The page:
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Copyright Your Book


This explanation is intended to provide a basic understanding of copyright law. It is not a substitute for the advice of an intellectual property attorney if you believe you may have serious legal interests to protect. 

What does a copyright cover?  It does not protect an “intangible” such as an idea; it only protects works that are tangible and written or recorded in some way.  Oddly enough, it also does not extend to titles, which is why you may have noticed over the years that many authors and artists have used identical titles for their work.


Methods for Registering a Copyright

U.S. Copyright Office

There are several ways to register your copyright.  The first is to do it “by the book” and register with the Library of Congress’ U. S. Copyright Office in Washington, D. C. or via their website:  There is a fee for registering, and you may have a particular legal reason for going this route, but there are less expensive (as in free) ways to do this.  


To understand how “free” is possible, be aware that the United States is a signatory to the Berne Convention for the Protection of Literary and Artistic Works, as are most other countries.  Because of this, your work is protected from the moment you create it in a format that is “perceptible either directly or with the aid of a machine or device.”  What that means is that you automatically own the copyright to any original work you create—as long as you commit it to readable form.


As you see, because of the Berne Convention, it is not legally necessary to officially file with the government.  If you choose to go the extra mile and register your copyright, however, be sure to keep all forms and receipts, whether your submission is physical or electronic.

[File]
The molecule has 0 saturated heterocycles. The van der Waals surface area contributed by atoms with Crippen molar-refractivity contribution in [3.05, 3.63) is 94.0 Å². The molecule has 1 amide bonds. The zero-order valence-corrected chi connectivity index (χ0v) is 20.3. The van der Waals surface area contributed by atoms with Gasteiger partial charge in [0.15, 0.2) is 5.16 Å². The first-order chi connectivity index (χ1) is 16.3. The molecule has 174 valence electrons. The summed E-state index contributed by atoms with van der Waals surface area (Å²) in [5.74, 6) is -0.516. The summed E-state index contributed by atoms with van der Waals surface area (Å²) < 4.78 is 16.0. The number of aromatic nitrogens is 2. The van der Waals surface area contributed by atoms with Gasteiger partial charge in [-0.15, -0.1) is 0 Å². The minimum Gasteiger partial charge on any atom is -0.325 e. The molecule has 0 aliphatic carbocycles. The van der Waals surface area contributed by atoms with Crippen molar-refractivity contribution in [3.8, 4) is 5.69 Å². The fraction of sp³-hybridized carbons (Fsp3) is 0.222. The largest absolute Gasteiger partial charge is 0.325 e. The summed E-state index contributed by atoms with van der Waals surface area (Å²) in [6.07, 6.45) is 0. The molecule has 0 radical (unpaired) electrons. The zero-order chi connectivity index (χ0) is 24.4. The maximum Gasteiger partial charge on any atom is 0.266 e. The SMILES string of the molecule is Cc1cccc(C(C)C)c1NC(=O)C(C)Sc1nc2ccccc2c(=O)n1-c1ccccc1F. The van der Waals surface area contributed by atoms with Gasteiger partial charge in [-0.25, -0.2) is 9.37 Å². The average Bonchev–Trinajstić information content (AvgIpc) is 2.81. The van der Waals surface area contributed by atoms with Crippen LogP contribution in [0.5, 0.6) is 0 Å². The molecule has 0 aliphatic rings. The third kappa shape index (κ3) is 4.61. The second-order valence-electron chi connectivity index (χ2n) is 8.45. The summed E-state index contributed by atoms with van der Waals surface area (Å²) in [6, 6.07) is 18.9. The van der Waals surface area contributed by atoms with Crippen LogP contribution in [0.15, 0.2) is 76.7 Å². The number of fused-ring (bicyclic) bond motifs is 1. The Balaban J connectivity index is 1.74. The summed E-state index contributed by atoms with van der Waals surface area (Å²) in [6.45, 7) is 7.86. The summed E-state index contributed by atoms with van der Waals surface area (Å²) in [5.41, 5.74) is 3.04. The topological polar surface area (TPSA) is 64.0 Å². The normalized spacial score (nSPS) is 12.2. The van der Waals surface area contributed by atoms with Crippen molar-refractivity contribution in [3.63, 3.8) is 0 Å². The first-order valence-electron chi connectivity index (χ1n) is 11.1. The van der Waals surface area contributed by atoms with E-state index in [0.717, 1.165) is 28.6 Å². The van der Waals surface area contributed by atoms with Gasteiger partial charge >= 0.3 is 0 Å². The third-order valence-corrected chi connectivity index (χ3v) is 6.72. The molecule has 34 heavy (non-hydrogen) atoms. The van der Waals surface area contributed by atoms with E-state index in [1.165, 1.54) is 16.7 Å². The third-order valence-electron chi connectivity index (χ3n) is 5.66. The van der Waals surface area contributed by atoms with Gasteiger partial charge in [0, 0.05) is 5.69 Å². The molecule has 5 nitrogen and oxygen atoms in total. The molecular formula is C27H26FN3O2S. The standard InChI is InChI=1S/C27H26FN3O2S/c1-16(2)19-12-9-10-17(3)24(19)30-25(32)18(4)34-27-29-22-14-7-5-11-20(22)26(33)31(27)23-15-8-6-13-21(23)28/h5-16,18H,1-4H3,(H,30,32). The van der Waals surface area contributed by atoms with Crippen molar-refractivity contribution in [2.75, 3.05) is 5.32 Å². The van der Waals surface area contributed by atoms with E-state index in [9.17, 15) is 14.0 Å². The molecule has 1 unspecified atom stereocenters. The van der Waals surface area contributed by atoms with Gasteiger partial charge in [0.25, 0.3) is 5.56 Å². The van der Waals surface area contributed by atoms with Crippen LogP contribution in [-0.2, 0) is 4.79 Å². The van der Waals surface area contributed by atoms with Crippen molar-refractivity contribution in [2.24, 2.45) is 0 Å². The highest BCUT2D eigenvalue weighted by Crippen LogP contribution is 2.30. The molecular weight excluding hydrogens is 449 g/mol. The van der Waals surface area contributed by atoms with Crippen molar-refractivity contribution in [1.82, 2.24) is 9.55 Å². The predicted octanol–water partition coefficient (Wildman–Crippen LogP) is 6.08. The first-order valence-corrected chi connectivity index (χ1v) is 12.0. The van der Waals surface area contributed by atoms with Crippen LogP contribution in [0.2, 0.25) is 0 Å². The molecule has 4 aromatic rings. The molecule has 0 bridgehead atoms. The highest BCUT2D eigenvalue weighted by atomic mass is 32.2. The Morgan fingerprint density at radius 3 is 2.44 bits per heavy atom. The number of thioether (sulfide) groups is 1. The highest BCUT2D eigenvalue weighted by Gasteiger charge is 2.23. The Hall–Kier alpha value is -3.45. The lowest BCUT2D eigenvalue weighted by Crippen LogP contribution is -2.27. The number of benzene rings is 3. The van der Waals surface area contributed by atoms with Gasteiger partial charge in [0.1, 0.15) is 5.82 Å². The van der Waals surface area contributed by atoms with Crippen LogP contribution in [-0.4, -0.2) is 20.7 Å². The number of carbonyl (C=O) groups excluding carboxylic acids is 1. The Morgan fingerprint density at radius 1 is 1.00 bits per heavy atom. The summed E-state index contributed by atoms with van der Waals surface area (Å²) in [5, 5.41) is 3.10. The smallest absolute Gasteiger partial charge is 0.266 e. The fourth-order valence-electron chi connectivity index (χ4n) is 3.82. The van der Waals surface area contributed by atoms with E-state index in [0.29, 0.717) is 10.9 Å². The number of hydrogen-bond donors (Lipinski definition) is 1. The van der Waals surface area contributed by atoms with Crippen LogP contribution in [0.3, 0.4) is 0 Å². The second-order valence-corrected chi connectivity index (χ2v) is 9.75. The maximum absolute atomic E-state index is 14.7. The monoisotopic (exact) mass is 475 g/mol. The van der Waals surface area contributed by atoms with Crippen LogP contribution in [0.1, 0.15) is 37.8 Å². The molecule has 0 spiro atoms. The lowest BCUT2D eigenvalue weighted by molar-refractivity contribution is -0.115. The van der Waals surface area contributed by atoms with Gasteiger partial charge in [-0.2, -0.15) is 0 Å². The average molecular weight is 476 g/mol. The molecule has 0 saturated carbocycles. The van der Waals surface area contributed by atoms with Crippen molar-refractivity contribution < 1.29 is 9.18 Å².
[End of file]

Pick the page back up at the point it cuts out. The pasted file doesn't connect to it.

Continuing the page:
The bottom line here is that, as codified by the Berne Convention, copyright is effective the moment your book is created.  Nothing needs to be filed; you simply need to follow one of the following procedures:



To announce to the world that you own the copyright to your work, simply use the copyright symbol (©) preceded by the year. (See the example below.) This self-proclamation, vis-a-vis the aforementioned Berne Convention agreement, will protect you, should there be a legal ownership dispute in the future.


Other Methodologies

U.S. Postal Service:  If you feel you want to “buy more insurance,” a time-tested way of registering your copyright is to mail a copy of the manuscript to yourself via the U. S. Postal Service.  Use certified mail, return receipt requested.  This is known as “the poor man's copyright,” but it is perfectly legal.  Naturally, if you go to all this trouble, you will want to save all the paperwork, as the postmark and signed return receipt will be evidence of the date of your copyright.  Do not open your package once you receive it, however, or the process will be invalid.


Friends:  Show your manuscript to your friends and family. By showing it, you will have witnesses that you can call upon should you need anyone to verify the date of your copyright.


Publish:  Publish your work with your copyright clearly visible.   


Example of Wording

Copyright © 2014 John Doe.  All rights reserved.  Except as permitted under the U.S. Copyright Act of 1976 and all subsequent amendments, no part of this publication may be reproduced, distributed, or transmitted in any form or by any means, or stored in a database or retrieval system, without the prior written permission of the publisher.





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